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Subject: Re: Junior's long lines: more data about this....

Author: Christophe Theron

Date: 16:00:58 12/31/97

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On December 28, 1997 at 23:38:12, Don Dailey wrote:

>I did a really interesting study once several years ago.  I took
>a small problem set and adjusted the weights to predict the Swedish
>ratings of several programs.  You can use various methods to do
>this, I used a genetic algorithm.  I was able to come up with a
>formula which was very accurate, within about 10 points for ANY
>program that was involved in the test.
>
>This test should probably be repeated.  It should involve as many
>accurately rated programs as possible.  The opening book hacks that
>some programmers may be using could hurt the accuracy of this
>test though since there is a possibility the book is the main
>source of the programs strength.
>
>To be really accurate I think it's a mistake to only count total
>problems solved.  Time of solution should be a factor.  Because
>this is meaningful information that should not be thrown away.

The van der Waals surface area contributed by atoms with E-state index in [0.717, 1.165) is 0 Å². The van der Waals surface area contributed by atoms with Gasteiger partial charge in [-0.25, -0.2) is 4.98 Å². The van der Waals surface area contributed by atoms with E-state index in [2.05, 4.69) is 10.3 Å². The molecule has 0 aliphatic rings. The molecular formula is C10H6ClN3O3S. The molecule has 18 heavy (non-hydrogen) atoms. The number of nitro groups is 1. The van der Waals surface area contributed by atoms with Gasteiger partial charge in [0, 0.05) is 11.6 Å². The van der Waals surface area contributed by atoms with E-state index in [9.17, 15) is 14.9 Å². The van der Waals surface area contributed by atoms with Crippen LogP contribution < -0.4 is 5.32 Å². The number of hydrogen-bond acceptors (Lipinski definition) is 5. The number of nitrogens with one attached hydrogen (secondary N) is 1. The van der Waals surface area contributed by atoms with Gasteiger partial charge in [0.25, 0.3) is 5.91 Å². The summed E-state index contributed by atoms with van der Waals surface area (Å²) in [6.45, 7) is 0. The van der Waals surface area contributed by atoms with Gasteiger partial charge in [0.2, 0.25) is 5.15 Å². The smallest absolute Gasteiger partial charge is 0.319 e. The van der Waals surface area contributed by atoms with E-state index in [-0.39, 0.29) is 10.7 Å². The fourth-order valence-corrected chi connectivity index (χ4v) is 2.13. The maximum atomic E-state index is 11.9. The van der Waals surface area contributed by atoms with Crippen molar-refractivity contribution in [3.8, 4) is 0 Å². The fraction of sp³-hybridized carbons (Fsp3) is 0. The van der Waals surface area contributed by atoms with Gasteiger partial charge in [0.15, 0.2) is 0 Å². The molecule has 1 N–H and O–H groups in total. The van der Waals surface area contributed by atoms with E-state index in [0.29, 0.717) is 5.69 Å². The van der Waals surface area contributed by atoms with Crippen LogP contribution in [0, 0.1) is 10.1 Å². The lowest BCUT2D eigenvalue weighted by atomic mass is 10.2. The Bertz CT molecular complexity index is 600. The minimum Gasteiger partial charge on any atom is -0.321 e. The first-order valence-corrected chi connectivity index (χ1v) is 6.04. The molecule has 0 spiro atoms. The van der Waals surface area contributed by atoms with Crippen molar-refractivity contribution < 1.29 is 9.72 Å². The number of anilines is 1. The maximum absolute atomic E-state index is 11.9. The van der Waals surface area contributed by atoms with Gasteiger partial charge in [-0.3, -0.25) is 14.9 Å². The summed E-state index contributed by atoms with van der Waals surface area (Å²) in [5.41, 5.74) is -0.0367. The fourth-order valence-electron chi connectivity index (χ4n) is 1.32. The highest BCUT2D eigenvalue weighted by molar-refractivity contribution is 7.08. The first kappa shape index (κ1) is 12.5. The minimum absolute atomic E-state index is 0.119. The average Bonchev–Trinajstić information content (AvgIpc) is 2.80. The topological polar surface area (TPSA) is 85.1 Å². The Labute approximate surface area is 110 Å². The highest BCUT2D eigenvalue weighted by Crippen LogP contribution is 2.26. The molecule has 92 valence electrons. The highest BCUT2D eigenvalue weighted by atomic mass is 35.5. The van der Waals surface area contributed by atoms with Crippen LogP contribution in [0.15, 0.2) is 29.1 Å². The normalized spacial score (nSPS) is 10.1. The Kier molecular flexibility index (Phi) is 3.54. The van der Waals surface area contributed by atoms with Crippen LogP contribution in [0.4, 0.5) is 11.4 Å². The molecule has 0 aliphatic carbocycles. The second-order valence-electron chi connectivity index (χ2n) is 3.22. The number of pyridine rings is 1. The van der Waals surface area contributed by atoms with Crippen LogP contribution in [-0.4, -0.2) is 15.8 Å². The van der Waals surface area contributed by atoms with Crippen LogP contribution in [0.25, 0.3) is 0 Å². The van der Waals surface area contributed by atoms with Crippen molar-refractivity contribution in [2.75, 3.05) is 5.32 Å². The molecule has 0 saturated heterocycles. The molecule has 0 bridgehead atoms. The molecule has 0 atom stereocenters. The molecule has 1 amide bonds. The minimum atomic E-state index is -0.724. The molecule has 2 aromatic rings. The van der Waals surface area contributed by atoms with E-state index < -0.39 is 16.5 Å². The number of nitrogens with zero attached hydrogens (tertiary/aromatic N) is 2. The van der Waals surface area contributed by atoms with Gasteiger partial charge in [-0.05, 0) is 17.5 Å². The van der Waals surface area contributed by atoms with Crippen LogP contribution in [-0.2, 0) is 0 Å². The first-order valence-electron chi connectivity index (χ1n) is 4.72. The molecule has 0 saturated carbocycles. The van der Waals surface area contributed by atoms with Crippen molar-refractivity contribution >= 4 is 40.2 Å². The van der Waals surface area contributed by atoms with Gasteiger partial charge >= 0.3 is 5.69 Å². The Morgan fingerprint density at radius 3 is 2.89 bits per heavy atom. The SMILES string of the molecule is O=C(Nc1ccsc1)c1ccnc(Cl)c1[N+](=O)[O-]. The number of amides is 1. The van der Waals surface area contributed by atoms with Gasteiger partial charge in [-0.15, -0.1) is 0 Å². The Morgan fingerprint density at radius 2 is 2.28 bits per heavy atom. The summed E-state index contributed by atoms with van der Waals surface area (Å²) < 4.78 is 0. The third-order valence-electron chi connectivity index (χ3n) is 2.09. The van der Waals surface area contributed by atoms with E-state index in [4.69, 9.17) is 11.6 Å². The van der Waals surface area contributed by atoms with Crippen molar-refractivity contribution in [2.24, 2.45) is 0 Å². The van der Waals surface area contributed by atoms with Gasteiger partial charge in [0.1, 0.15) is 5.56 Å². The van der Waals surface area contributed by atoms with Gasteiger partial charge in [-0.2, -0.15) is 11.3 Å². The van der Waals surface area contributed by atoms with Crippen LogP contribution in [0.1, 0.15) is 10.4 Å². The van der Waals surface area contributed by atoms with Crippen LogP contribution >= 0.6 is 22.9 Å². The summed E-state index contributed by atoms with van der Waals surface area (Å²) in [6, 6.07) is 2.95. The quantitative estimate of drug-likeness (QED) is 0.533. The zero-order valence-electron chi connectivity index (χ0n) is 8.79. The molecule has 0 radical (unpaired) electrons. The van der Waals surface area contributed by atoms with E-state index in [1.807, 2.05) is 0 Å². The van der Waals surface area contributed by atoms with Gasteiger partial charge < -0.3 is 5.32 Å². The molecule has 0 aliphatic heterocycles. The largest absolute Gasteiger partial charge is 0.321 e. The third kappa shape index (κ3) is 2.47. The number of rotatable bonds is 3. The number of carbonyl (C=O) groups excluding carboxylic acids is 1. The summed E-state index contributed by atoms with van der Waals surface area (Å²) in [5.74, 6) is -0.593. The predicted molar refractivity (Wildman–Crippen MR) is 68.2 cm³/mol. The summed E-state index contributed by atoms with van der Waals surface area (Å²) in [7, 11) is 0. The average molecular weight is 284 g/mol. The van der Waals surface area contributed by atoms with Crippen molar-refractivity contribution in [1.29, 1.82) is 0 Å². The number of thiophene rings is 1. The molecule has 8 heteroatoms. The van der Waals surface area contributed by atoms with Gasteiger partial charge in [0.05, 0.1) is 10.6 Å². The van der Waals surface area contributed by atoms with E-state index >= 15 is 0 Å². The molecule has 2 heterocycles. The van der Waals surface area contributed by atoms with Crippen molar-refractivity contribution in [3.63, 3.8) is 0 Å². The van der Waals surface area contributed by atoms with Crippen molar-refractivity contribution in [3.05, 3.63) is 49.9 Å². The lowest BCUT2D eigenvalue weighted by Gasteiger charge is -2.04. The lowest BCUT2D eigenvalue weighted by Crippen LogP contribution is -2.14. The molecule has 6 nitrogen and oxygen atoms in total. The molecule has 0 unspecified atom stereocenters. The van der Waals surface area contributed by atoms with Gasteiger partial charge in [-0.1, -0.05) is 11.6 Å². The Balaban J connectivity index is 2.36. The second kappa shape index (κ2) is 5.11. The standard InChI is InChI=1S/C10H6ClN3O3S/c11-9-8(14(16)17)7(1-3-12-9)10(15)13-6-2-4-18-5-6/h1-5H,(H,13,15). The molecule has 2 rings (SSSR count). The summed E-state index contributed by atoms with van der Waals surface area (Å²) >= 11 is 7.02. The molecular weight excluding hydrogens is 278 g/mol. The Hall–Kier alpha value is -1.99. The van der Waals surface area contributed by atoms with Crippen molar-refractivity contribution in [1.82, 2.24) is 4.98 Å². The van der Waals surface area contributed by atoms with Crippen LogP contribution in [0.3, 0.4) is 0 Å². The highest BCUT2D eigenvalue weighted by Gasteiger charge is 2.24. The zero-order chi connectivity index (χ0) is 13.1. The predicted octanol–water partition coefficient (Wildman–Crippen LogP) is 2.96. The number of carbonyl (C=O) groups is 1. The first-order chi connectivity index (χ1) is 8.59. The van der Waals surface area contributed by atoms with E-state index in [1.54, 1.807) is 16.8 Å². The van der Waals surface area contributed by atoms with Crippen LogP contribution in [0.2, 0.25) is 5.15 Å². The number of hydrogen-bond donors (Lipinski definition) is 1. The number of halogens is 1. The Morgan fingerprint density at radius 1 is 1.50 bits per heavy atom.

>
>But it turns out this is the simplest thing to do, it's much harder
>to construct a good scoring function for problem sets that take
>time into account and allows you to not solve some problems.
>
>-- Don

Did you ever heard about the Louguet Chess Test 2 (LCT-II) by french
journalist/programmer Frederic Louguet? It is a set of 36 positions
including "positional", "tactical" and "endgames" that you can use to
measure the strength of any program. It takes the time used to solve
each problem (max 10 minutes), uses a simple rating table, and gives you
the "SSDF" ELO of the program. Surprisingly, it works very well, and
gives generally the right ELO for each known program (on each know
platform) within a 20 points margin.

The french magazine "La Puce Echiquéenne" has published for several
years results for many well known programs. The main advantage of this
test is that you can have a pretty good idea of the strength of any
program in less than 3 hours. New programs have been rated by the french
revue months before the SSDF list mentionned them.

I suppose Louguet used a statistical method to build the test (in fact
to get the subset from a very large set of positions that gives the
closest match to the SSDF ranking).

LCT is accurate if you don't use it to improve your program. For
example, I have found some changes that gave Tiger a near 2600 "ELO" (on
PII-300MHz). But in games, this version is very weak.


    Christophe



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